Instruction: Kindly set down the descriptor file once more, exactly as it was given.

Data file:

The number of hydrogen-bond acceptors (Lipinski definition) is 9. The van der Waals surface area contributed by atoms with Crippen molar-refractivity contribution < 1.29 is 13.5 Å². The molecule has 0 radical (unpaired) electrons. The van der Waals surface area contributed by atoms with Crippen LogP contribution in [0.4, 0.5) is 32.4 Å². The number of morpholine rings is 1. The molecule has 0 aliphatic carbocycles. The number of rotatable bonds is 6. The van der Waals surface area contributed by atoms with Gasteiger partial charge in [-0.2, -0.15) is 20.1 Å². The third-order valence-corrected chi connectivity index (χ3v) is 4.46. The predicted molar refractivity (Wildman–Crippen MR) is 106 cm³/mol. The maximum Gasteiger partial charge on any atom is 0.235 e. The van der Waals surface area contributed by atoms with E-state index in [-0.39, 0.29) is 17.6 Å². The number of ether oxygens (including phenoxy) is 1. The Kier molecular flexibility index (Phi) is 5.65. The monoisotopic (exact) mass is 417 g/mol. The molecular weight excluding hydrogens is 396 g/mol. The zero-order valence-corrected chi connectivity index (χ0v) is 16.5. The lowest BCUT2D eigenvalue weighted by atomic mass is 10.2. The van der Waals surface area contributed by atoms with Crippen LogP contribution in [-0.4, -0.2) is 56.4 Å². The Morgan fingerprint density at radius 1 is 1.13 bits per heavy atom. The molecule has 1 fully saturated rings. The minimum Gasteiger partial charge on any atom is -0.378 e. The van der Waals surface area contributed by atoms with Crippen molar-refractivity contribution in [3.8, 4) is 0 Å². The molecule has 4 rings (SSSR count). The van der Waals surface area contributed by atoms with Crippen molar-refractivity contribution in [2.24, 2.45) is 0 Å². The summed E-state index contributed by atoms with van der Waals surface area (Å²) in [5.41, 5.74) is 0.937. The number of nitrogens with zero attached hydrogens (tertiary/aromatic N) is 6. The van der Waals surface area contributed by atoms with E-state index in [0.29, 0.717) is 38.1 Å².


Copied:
The number of hydrogen-bond acceptors (Lipinski definition) is 9. The van der Waals surface area contributed by atoms with Crippen molar-refractivity contribution < 1.29 is 13.5 Å². The molecule has 0 radical (unpaired) electrons. The van der Waals surface area contributed by atoms with Crippen LogP contribution in [0.4, 0.5) is 32.4 Å². The number of morpholine rings is 1. The molecule has 0 aliphatic carbocycles. The number of rotatable bonds is 6. The van der Waals surface area contributed by atoms with Gasteiger partial charge in [-0.2, -0.15) is 20.1 Å². The third-order valence-corrected chi connectivity index (χ3v) is 4.46. The predicted molar refractivity (Wildman–Crippen MR) is 106 cm³/mol. The maximum Gasteiger partial charge on any atom is 0.235 e. The van der Waals surface area contributed by atoms with E-state index in [-0.39, 0.29) is 17.6 Å². The number of ether oxygens (including phenoxy) is 1. The Kier molecular flexibility index (Phi) is 5.65. The monoisotopic (exact) mass is 417 g/mol. The molecular weight excluding hydrogens is 396 g/mol. The zero-order valence-corrected chi connectivity index (χ0v) is 16.5. The lowest BCUT2D eigenvalue weighted by atomic mass is 10.2. The van der Waals surface area contributed by atoms with Crippen LogP contribution in [-0.4, -0.2) is 56.4 Å². The Morgan fingerprint density at radius 1 is 1.13 bits per heavy atom. The molecule has 1 fully saturated rings. The minimum Gasteiger partial charge on any atom is -0.378 e. The van der Waals surface area contributed by atoms with Crippen molar-refractivity contribution in [3.8, 4) is 0 Å². The molecule has 4 rings (SSSR count). The van der Waals surface area contributed by atoms with Crippen molar-refractivity contribution in [2.24, 2.45) is 0 Å². The summed E-state index contributed by atoms with van der Waals surface area (Å²) in [5.41, 5.74) is 0.937. The number of nitrogens with zero attached hydrogens (tertiary/aromatic N) is 6. The van der Waals surface area contributed by atoms with E-state index in [0.29, 0.717) is 38.1 Å².